Retired Supreme Court justice John Paul Stevens, a lifelong Republican, says Brett Kavanaugh's behaviour in last week's hearing disqualifies him

William Thomas Cain/GettyRetired Supreme Court Justice John Paul Stevens revealed Thursday that he’s not a supporter of Brett Kavanaugh.
  • Retired Supreme Court Justice John Paul Stevens spoke with a group of retirees in Boca Raton, Florida, on Thursday.
  • During his talk, the 98-year-old was asked his thoughts on Supreme Court nominee Brett Kavanaugh.
  • Stevens said he previously thought Kavanaugh “had the qualifications” to sit on America’s highest court, but said his behaviour at the hearings “ultimately changed my mind.”

Retired Supreme Court justice John Paul Stevens suggested Thursday that Brett Kavanaugh doesn’t have the right temperament to sit on America’s highest court.

Speaking at a event for retirees in Boca Raton, Florida, the 98-year-old retired justice was asked his opinion on Kavanaugh.

Stevens, a lifelong Republican, said he actually praised one of Kavanaugh’s decisions in his 2014 book “Six Amendments: How and Why We Should Change the Condition.”

“At that time, I thought [Kavanaugh] had the qualifications for the Supreme Court should he be selected,” Stevens said, according to the Palm Beach Post. “I’ve changed my views for reasons that have no relationship to his intellectual ability…I feel his performance in the hearings ultimately changed my mind.”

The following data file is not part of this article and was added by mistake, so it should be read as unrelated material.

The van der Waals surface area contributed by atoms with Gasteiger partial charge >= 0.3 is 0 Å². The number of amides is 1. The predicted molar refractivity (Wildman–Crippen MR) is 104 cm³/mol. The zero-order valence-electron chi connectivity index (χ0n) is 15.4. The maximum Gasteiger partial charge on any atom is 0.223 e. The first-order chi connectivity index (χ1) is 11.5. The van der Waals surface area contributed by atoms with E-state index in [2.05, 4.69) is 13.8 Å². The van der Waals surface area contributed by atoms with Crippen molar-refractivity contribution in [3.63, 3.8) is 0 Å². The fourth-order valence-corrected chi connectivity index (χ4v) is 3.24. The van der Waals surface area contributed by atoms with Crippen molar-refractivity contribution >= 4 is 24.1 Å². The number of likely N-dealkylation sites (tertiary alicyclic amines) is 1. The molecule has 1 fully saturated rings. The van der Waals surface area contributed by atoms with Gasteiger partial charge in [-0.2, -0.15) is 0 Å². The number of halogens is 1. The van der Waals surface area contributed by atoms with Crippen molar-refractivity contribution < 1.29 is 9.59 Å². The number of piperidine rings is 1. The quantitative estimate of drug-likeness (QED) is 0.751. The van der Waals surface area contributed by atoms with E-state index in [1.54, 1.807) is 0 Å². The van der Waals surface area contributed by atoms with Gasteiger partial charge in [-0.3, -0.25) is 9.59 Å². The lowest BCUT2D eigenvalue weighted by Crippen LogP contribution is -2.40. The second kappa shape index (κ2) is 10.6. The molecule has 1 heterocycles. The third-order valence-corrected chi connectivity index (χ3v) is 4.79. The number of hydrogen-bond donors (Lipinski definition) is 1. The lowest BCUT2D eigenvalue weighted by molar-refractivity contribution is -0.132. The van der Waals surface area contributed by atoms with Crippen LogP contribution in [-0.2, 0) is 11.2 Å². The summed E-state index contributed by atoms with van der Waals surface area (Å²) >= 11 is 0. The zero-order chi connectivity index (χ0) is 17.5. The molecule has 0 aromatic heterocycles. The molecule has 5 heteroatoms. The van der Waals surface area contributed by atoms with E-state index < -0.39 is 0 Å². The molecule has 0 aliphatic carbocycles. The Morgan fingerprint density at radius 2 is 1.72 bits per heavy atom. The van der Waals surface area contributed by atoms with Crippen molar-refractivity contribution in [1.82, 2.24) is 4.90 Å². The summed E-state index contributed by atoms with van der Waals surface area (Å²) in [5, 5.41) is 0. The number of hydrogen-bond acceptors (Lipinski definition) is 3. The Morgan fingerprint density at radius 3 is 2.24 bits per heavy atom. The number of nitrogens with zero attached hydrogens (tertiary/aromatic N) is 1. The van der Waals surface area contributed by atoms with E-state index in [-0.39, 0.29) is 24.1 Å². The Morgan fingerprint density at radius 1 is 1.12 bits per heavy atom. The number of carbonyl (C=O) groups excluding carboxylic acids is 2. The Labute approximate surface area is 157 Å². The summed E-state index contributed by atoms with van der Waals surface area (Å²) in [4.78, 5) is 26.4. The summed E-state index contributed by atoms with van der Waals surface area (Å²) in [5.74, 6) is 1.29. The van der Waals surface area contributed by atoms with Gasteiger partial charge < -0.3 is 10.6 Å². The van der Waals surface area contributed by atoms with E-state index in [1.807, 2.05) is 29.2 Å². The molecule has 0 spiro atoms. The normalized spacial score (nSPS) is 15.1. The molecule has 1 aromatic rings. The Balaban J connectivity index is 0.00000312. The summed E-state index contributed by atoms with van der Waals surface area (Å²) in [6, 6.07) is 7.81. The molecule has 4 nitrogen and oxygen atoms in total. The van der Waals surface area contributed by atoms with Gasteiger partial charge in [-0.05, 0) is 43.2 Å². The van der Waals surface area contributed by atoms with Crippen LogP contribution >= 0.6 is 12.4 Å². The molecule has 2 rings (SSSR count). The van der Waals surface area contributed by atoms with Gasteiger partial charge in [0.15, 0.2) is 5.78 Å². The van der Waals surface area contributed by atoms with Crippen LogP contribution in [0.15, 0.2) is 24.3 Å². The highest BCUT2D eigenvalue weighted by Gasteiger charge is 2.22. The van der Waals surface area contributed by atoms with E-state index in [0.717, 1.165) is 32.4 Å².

Kavanaugh was widely criticised for his behaviour in front of the Senate Judiciary Committee last week, when he defended himself against accusations lodged by Christine Blasey Ford, who says Kavanaugh attempted to rape her when they were both in high school.

At one point during the hearing, he called the Democrat’s behaviour during his nomination process “an embarrassment,” which led to the left to accuse Kavanaugh of showing bias not appropriate for the court. Even Republican Sen. Jeff Flake, who sided with Democrats in pushing for an FBI investigation, said that “we can’t have” that kind of partisanship on the court.

“I think there’s merit to that criticism and I think the senators should pay attention to that,” Stevens said.

Stevens retired from the Supreme Court in 2010, after serving for more than 35 years. He was unanimously confirmed by the Senate in 1975 after being nominated to the court by President Gerald Ford. Justice Elena Kagan, who was nominated by President Barack Obama, filled his seat.

Throughout his tenure as a Supreme Court justice, Stevens made some controversial decisions. Though a Republican, he sided with the liberal judges in dissenting on Bush v. Gore. In his retirement, he has called for the Second Amendment to be repealed.

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